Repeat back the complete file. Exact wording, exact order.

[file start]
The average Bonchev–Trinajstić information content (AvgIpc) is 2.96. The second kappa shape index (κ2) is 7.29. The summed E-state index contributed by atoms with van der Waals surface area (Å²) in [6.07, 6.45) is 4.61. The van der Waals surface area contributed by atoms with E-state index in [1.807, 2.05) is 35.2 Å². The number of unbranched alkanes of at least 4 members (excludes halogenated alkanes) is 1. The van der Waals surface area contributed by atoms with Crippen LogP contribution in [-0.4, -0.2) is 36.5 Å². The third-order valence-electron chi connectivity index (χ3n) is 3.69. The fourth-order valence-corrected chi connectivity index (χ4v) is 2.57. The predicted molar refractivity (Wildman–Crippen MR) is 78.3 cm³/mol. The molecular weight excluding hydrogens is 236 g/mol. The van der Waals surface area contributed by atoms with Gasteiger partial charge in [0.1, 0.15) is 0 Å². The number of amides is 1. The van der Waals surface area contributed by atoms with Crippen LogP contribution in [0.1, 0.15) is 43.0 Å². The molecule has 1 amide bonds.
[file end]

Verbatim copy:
The average Bonchev–Trinajstić information content (AvgIpc) is 2.96. The second kappa shape index (κ2) is 7.29. The summed E-state index contributed by atoms with van der Waals surface area (Å²) in [6.07, 6.45) is 4.61. The van der Waals surface area contributed by atoms with E-state index in [1.807, 2.05) is 35.2 Å². The number of unbranched alkanes of at least 4 members (excludes halogenated alkanes) is 1. The van der Waals surface area contributed by atoms with Crippen LogP contribution in [-0.4, -0.2) is 36.5 Å². The third-order valence-electron chi connectivity index (χ3n) is 3.69. The fourth-order valence-corrected chi connectivity index (χ4v) is 2.57. The predicted molar refractivity (Wildman–Crippen MR) is 78.3 cm³/mol. The molecular weight excluding hydrogens is 236 g/mol. The van der Waals surface area contributed by atoms with Gasteiger partial charge in [0.1, 0.15) is 0 Å². The number of amides is 1. The van der Waals surface area contributed by atoms with Crippen LogP contribution in [0.1, 0.15) is 43.0 Å². The molecule has 1 amide bonds.